Perovskite-based tandem solar cells

Tandem solar cells based on perovskite hold the promise of more efficient utilization of sunlight compared to traditional silicon solar cells. The recent progress in the lab shows promising results, and now a team of researchers at Empa is working to scale up this technology for everyday use. Unlike silicon, which is used in most current solar cells and is reaching its efficiency limits, perovskite solar cells offer a promising alternative.

The efficiency of silicon solar cells is nearing its maximum limit, as only photons with a certain energy can be converted into electricity due to the material properties of silicon and its limited bandgap. However, perovskite solar cells offer the possibility to overcome this limitation by using two layers with different bandgaps and combining them into tandem solar cells. These can theoretically achieve an efficiency of up to 45 percent, compared to about 33 percent for conventional single-layer silicon cells.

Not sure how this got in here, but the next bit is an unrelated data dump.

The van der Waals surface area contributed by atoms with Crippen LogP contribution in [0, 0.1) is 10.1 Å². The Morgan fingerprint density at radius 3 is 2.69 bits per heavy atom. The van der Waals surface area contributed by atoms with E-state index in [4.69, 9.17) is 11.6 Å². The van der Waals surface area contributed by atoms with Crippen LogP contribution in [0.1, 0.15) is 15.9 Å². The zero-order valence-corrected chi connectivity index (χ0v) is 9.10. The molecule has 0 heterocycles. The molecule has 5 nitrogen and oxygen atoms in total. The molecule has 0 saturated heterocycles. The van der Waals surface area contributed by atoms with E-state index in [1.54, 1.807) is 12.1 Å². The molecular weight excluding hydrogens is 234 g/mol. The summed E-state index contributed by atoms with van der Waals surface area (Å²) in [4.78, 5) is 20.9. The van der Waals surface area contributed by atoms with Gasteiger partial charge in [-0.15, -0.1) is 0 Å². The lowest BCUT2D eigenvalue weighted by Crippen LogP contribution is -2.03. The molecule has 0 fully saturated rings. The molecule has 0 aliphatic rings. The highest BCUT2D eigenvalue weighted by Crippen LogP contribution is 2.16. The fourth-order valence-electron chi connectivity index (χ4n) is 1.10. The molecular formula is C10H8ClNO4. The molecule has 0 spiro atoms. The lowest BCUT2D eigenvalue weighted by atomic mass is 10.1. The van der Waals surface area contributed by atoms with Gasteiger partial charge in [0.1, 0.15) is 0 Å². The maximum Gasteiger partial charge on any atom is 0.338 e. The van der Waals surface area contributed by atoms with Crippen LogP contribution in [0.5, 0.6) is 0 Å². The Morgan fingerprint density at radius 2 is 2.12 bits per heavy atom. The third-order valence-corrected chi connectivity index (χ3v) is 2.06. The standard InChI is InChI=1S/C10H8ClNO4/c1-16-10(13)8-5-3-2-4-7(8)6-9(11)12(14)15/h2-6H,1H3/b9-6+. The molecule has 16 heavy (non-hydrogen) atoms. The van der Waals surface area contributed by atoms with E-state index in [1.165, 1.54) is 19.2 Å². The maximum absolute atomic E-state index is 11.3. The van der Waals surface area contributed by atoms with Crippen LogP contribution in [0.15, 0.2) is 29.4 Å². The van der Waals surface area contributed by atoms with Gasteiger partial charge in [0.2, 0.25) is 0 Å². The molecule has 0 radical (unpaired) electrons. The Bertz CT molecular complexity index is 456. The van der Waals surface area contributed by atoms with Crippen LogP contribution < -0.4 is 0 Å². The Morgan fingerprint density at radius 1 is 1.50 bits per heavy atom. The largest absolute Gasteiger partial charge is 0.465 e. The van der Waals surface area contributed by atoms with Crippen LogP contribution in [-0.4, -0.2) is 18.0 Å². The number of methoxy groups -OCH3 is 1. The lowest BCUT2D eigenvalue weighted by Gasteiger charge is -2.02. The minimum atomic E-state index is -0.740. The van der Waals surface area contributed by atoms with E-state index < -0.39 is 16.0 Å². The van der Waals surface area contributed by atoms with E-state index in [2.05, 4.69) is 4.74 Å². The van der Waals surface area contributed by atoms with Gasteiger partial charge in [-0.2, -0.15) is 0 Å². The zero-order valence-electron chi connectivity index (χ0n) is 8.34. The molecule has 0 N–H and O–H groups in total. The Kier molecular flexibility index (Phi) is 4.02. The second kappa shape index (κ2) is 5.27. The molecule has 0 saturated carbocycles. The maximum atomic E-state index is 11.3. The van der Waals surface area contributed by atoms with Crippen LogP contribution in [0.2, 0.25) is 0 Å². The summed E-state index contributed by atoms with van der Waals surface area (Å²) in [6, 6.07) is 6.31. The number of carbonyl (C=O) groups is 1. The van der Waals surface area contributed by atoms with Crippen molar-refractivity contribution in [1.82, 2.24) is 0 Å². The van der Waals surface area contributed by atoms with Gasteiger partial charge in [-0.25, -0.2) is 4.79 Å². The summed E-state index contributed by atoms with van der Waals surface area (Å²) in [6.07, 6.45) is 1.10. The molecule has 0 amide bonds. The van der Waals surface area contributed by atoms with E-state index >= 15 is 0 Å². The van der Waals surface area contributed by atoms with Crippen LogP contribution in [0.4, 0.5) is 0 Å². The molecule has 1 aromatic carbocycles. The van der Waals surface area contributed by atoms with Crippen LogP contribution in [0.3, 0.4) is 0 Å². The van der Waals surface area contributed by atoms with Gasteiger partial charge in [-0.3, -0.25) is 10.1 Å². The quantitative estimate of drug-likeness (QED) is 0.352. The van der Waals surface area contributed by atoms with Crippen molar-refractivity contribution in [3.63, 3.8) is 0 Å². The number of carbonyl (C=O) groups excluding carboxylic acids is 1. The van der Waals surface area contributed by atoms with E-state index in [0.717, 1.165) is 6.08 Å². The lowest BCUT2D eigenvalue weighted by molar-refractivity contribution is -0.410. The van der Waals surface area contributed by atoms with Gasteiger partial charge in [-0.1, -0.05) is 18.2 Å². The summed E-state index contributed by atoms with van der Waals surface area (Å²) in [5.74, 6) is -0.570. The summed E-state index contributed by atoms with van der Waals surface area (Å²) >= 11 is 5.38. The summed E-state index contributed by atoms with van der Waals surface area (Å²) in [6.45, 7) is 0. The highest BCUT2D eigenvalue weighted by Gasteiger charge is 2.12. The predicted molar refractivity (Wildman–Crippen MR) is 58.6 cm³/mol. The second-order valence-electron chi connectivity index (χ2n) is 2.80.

The innovative potential of perovskite solar cells lies not only in their higher efficiency but also in their manufacturing. Projects like "SuPerTandem" are working on flexible, cost-effective, and scalable manufacturing processes. Compared to silicon solar cells, which require high-purity monocrystals, perovskite thin films can be printed, evaporated, or deposited from solutions, resulting in a lower carbon footprint.

The development of perovskite solar cells has the potential to reduce the overall costs of PV systems, as higher efficiency requires a smaller installation for the same electricity production. Additionally, these cells can be manufactured on lightweight, flexible films, expanding their potential applications, such as on car roofs or buildings with limited load-bearing capacity.

However, to unlock the full potential of perovskite solar cells, several challenges still need to be overcome. This includes scaling up the cells from prototypes to industrial sizes and protecting them from weathering. Researchers are actively working to overcome these hurdles in the next five to ten years, and there is already significant interest from the industry in this promising technology. Although research on perovskite solar cells is still relatively young, the progress indicates that they have the potential to shape the future of photovoltaics.

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Document Details and Download

Date published
2 May 2024
Publisher (Company, Organisation)
Empa - Materials Science and Technology
Research Project Title
Funding Reference for Project (if applicable)
GA 101075605

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